Irving Layton

Irving Layton

About Irving Layton

Irving Layton (born March 12, 1912 in Târgu Neam?, Romania, and died January 4, 2006, in Montréal) was a Romanian-born Canadian poet and author. In his works, he deals with Jewish-Canadian experiences. Layton's family immigrated to Canada in 1913. He studied first at the Macdonald Campus, Quebec, (B.Sc., 1939) and then at McGill University (M.A., 1946). During World War II, he served in the Royal Canadian Air Force. From 1945 to 1960, he worked as a teacher and university lecturer in Montreal. From 1970 to 1978, he was Professor of Literature at York University in Toronto.
Lyrical and romantic in tone, Layton's poems are classical in form. His early works Here And Now (1945) and Now Is The Place (1948) contain descriptive poetry. In 'In the Midst of My Fever' (1954), and The Cold Green Element (1955), he expresses his hatred of the bourgeoisie and his critical spirit towards politics, for which he was well known in artistic circles. He noticed that his real interest was in poetry, and decided to pursue a career as a poet and became friends with young contemporary poets such as the Canadian John Sutherland, Raymond Souster and Louis Dudek. During the 1940s, Layton and his fellow poets rejected the previous generation of writers: their efforts helped to set the tone for the post-war generation of poets in Canada. Their main idea was to create an essentially Canadian style, far from the English style, to reflect the social realities of the time. He believed that poets should trouble and disturb their readers. He later turned from social satire to concern for the human condition.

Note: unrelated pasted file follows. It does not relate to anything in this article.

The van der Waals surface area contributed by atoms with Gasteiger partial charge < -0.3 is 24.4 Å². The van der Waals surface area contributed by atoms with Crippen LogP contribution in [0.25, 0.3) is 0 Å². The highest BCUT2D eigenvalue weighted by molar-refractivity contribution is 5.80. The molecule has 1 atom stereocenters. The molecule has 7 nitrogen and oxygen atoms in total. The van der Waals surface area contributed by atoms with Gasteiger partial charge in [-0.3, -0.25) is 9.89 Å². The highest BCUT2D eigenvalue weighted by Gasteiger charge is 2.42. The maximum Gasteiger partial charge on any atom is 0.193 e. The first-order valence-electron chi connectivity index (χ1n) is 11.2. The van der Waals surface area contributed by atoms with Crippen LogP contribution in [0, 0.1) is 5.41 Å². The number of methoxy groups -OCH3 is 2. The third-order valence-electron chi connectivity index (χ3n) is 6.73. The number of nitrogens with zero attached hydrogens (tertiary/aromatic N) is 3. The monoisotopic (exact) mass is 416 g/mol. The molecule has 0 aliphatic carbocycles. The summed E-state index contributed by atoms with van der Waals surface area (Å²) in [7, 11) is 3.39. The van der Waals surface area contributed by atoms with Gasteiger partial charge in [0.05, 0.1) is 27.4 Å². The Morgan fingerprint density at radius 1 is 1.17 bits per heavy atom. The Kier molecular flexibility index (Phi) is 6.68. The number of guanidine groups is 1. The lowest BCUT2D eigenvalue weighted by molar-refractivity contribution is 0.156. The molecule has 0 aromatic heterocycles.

Layton earned a reputation as a terrific orator on CBC's English network by debating on Fighting Words broadcast. The publication of A Red Carpet For The Sun in 1959 gave him a national reputation, while the many books of poetry that followed gave him an international reputation. Among many of his awards received during his career is the Governor General's Award for A Red Carpet for the Sun, and in 1976 he was made an Officer of the Order of Canada. He was the first non-Italian to be awarded a Petrarch Award, an Italian prize to recognize the talent of a poet.
Irving Layton was a major influence on the early poetry of Leonard Cohen. Both were friends. Leonard Cohen once said of him, "I taught him how to dress, and he taught me how to live forever."
Friends cared for Layton after he was diagnosed with Alzheimer's disease. He died at the Maimonides Geriatric Center in Montreal at the age of 93 on January 4, 2006.

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